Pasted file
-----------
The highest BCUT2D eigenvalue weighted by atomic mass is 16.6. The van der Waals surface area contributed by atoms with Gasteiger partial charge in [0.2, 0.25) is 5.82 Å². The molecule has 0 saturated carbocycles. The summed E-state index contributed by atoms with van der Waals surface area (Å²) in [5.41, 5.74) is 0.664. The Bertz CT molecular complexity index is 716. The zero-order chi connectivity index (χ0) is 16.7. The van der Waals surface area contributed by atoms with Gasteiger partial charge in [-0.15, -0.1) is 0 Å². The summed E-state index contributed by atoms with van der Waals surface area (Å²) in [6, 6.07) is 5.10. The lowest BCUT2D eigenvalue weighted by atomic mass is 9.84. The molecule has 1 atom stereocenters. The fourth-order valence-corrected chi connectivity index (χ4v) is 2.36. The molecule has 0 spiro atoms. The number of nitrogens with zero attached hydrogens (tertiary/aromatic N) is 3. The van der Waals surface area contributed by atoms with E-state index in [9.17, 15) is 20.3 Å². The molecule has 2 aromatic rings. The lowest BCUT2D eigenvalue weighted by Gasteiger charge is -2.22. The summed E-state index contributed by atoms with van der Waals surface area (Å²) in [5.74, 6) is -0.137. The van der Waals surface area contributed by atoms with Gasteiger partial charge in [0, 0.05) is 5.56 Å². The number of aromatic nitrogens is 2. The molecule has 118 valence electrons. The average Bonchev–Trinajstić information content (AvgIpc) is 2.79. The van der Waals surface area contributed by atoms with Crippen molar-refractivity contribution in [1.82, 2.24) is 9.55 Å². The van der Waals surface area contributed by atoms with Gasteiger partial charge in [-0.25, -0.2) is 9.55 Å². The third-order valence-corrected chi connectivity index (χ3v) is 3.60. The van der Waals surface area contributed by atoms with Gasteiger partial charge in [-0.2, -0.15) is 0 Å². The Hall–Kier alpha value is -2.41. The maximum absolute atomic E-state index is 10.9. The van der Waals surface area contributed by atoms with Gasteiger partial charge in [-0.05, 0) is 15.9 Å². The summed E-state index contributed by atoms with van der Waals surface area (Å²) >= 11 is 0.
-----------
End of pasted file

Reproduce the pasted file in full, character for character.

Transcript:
The highest BCUT2D eigenvalue weighted by atomic mass is 16.6. The van der Waals surface area contributed by atoms with Gasteiger partial charge in [0.2, 0.25) is 5.82 Å². The molecule has 0 saturated carbocycles. The summed E-state index contributed by atoms with van der Waals surface area (Å²) in [5.41, 5.74) is 0.664. The Bertz CT molecular complexity index is 716. The zero-order chi connectivity index (χ0) is 16.7. The van der Waals surface area contributed by atoms with Gasteiger partial charge in [-0.15, -0.1) is 0 Å². The summed E-state index contributed by atoms with van der Waals surface area (Å²) in [6, 6.07) is 5.10. The lowest BCUT2D eigenvalue weighted by atomic mass is 9.84. The molecule has 1 atom stereocenters. The fourth-order valence-corrected chi connectivity index (χ4v) is 2.36. The molecule has 0 spiro atoms. The number of nitrogens with zero attached hydrogens (tertiary/aromatic N) is 3. The van der Waals surface area contributed by atoms with E-state index in [9.17, 15) is 20.3 Å². The molecule has 2 aromatic rings. The lowest BCUT2D eigenvalue weighted by Gasteiger charge is -2.22. The summed E-state index contributed by atoms with van der Waals surface area (Å²) in [5.74, 6) is -0.137. The van der Waals surface area contributed by atoms with Gasteiger partial charge in [0, 0.05) is 5.56 Å². The number of aromatic nitrogens is 2. The molecule has 118 valence electrons. The average Bonchev–Trinajstić information content (AvgIpc) is 2.79. The van der Waals surface area contributed by atoms with Crippen molar-refractivity contribution in [1.82, 2.24) is 9.55 Å². The van der Waals surface area contributed by atoms with Gasteiger partial charge in [-0.25, -0.2) is 9.55 Å². The third-order valence-corrected chi connectivity index (χ3v) is 3.60. The van der Waals surface area contributed by atoms with Gasteiger partial charge in [-0.2, -0.15) is 0 Å². The Hall–Kier alpha value is -2.41. The maximum absolute atomic E-state index is 10.9. The van der Waals surface area contributed by atoms with Gasteiger partial charge in [-0.05, 0) is 15.9 Å². The summed E-state index contributed by atoms with van der Waals surface area (Å²) >= 11 is 0.